Read Between the Price Transparency Lines: The Importance of “Shared Savings”
In the final wording of the Transparency in Coverage government mandate for health plans, the term “shared savings” is used 51 times and “incentives” 19 times. So let’s talk about what shared savings and incentives have to do with health care price transparency. Simply put, “shared savings” refers to a financial reward (gift card, check, debit card, etc.) that is given to a health plan member for choosing lower-cost care. Those members get to share in the savings that a health plan or employer receive due to less expensive claims. Rewards can range from $25 up to hundreds of dollars for some services.
Why Should We Care?
Cost is the most common reason people avoid or delay care. As mentioned in the mandate, “shifts in plan design and enrollment are correlated with consumers bearing a greater share of their overall health care costs.” However, the problem plans face is bigger than a cost estimation tool alone can fix. Why? Because many plans already offer cost estimation, yet the utilization by members isn’t high. One cited study “noted that only 12 percent of participants, beneficiaries, or enrollees currently use the tools available to them.”
How do we increase utilization? The final rule points out that those with health insurance “often lack incentives to seek care from lower-cost providers” and shared savings programs can increase engagement with price transparency tools – encouraging employers to “adopt incentives for consumers to choose more cost-effective care.” HealthSparq’s own consumer research shows that 91% of folks are interested in incentive programs and 64% believe incentive programs are more valuable than other benefits offered.
It’s Time to be Innovative
COVID-19 has created a tectonic shift in the way health care is managed and delivered, accelerating people’s reliance on their health plans’ digital solutions at a pace we couldn’t have imagined at the beginning of 2020. The federal government acknowledges that “unique plan designs would motivate consumers to make more informed choices by providing consumers with tangible incentives to shop for care at the best price.” They go on to comment that “innovative benefit designs” can “increase consumer engagement in health care purchasing decisions.” What’s in it for plans? Simply put, savings. Recent examples of average savings earned via HealthSparq Rewards include $5,280 for ACL repair, $808 for colonoscopies and $461 for CT scans.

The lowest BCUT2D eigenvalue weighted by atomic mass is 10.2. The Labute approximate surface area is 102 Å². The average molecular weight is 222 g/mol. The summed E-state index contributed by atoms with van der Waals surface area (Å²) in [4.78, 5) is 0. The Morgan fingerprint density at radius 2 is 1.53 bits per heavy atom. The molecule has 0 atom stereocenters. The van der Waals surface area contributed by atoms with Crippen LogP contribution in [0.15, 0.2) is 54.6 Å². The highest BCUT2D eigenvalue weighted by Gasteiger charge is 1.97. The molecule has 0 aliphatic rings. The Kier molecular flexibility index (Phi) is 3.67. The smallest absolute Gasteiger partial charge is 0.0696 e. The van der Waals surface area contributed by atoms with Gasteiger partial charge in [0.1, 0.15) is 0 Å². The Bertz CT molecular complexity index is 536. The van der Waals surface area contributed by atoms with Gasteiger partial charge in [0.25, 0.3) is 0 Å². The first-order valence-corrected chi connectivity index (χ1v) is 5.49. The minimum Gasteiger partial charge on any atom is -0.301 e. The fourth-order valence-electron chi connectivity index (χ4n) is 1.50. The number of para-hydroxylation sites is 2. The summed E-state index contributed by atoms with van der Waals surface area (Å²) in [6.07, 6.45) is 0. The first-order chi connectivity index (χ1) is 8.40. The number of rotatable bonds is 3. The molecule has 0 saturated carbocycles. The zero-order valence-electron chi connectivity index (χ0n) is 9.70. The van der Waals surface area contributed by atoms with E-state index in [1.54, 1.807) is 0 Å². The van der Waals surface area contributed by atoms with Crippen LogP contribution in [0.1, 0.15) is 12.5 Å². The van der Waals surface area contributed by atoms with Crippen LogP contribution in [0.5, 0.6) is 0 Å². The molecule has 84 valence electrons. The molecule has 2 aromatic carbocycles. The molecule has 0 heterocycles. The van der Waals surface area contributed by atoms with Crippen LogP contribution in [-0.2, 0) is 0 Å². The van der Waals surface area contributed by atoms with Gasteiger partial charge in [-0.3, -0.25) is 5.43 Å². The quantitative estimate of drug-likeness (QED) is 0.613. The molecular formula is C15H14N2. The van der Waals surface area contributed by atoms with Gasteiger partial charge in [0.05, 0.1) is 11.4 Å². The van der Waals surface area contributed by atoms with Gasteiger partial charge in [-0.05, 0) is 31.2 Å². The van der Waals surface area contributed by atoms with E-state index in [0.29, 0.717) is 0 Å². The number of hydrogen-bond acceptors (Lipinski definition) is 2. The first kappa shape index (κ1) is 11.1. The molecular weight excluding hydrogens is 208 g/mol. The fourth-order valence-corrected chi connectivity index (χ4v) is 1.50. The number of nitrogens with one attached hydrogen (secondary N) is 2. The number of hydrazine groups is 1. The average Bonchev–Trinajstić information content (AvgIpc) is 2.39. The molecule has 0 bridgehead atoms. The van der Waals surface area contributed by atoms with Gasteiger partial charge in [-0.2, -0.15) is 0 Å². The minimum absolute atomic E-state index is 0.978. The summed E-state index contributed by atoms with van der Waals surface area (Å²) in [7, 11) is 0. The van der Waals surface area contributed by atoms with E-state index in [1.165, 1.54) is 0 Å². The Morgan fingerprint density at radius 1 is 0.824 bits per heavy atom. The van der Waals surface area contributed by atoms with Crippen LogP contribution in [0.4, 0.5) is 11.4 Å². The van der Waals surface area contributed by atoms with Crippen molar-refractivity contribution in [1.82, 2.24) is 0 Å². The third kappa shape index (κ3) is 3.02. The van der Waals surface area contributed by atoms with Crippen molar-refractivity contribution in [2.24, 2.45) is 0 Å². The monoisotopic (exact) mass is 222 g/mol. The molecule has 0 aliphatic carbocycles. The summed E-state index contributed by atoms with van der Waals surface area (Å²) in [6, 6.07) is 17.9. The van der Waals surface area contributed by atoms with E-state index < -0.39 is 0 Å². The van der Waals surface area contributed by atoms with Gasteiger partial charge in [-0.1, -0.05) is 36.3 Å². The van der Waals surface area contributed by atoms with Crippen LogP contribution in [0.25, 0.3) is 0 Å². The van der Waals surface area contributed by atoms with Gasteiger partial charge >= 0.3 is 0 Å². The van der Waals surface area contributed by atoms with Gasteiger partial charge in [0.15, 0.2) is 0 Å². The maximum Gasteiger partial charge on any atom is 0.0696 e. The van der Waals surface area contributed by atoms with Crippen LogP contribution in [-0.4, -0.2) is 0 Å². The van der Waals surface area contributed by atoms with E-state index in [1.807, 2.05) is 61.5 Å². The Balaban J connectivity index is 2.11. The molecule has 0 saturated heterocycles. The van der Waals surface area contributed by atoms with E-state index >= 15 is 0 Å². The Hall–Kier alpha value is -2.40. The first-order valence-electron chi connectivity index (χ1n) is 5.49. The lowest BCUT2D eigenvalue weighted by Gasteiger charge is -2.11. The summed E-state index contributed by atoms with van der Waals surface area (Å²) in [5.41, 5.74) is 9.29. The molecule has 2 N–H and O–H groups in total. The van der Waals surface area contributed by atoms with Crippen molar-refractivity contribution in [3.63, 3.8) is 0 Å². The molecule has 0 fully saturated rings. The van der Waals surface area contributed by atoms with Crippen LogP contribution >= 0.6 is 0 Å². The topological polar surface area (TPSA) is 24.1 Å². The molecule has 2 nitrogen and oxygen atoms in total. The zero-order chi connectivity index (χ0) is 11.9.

Here’s what’s clear: Plans and employers need ways to educate and engage members in the cost conversation. Sharing part of the savings for going to cost-effective providers is a creative way to increase the value of money spent on health care without shifting more of the cost burden on members.
Bonus Medical Loss Ratio Benefit
There’s another significant benefit of offering a shared savings program. The Department of Health and Human Services (HHS) allows plans that institute these types of programs to take credit for such shared savings payments in the numerator of their Medical Loss Ratio (MLR) calculations starting with the 2020 reporting year. This means that plans will not be required to pay MLR rebates based on “shared savings” payments for members choosing to obtain care from a lower-cost provider.
However, at the end of the day, this mandate is not about managing bottom-line business decisions. It’s about increasing consumer engagement in health care decisions to address rising health care costs and providing meaningful ways for people to improve their own health outcomes.
To learn more about how shared savings benefits your members and groups, and your bottom line, reach out for a demo of our HealthSparq Rewards program.